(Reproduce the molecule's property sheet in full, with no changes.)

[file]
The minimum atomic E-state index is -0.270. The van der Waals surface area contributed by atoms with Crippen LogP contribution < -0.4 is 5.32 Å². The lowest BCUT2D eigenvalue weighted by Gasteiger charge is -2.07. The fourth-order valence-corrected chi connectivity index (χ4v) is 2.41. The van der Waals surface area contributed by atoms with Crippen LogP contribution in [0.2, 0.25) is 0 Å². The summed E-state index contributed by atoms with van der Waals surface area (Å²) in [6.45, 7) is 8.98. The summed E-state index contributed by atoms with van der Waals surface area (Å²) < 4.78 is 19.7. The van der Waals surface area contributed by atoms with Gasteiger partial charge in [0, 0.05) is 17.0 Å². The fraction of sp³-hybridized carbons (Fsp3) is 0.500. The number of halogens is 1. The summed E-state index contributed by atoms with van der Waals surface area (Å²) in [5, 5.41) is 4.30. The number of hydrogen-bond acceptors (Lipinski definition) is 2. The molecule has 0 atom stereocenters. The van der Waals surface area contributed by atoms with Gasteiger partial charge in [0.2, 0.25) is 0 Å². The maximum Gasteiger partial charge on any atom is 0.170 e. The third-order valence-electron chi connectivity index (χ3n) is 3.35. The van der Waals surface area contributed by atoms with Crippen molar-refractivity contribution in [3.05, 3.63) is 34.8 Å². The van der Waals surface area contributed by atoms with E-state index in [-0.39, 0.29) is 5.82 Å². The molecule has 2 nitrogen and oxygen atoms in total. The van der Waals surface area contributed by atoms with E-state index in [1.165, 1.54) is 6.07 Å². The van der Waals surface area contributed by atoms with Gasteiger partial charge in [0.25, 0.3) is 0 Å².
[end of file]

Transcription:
The minimum atomic E-state index is -0.270. The van der Waals surface area contributed by atoms with Crippen LogP contribution < -0.4 is 5.32 Å². The lowest BCUT2D eigenvalue weighted by Gasteiger charge is -2.07. The fourth-order valence-corrected chi connectivity index (χ4v) is 2.41. The van der Waals surface area contributed by atoms with Crippen LogP contribution in [0.2, 0.25) is 0 Å². The summed E-state index contributed by atoms with van der Waals surface area (Å²) in [6.45, 7) is 8.98. The summed E-state index contributed by atoms with van der Waals surface area (Å²) < 4.78 is 19.7. The van der Waals surface area contributed by atoms with Gasteiger partial charge in [0, 0.05) is 17.0 Å². The fraction of sp³-hybridized carbons (Fsp3) is 0.500. The number of halogens is 1. The summed E-state index contributed by atoms with van der Waals surface area (Å²) in [5, 5.41) is 4.30. The number of hydrogen-bond acceptors (Lipinski definition) is 2. The molecule has 0 atom stereocenters. The van der Waals surface area contributed by atoms with Gasteiger partial charge in [0.2, 0.25) is 0 Å². The maximum Gasteiger partial charge on any atom is 0.170 e. The third-order valence-electron chi connectivity index (χ3n) is 3.35. The van der Waals surface area contributed by atoms with Crippen molar-refractivity contribution in [3.05, 3.63) is 34.8 Å². The van der Waals surface area contributed by atoms with E-state index in [-0.39, 0.29) is 5.82 Å². The molecule has 2 nitrogen and oxygen atoms in total. The van der Waals surface area contributed by atoms with E-state index in [1.165, 1.54) is 6.07 Å². The van der Waals surface area contributed by atoms with Gasteiger partial charge in [0.25, 0.3) is 0 Å².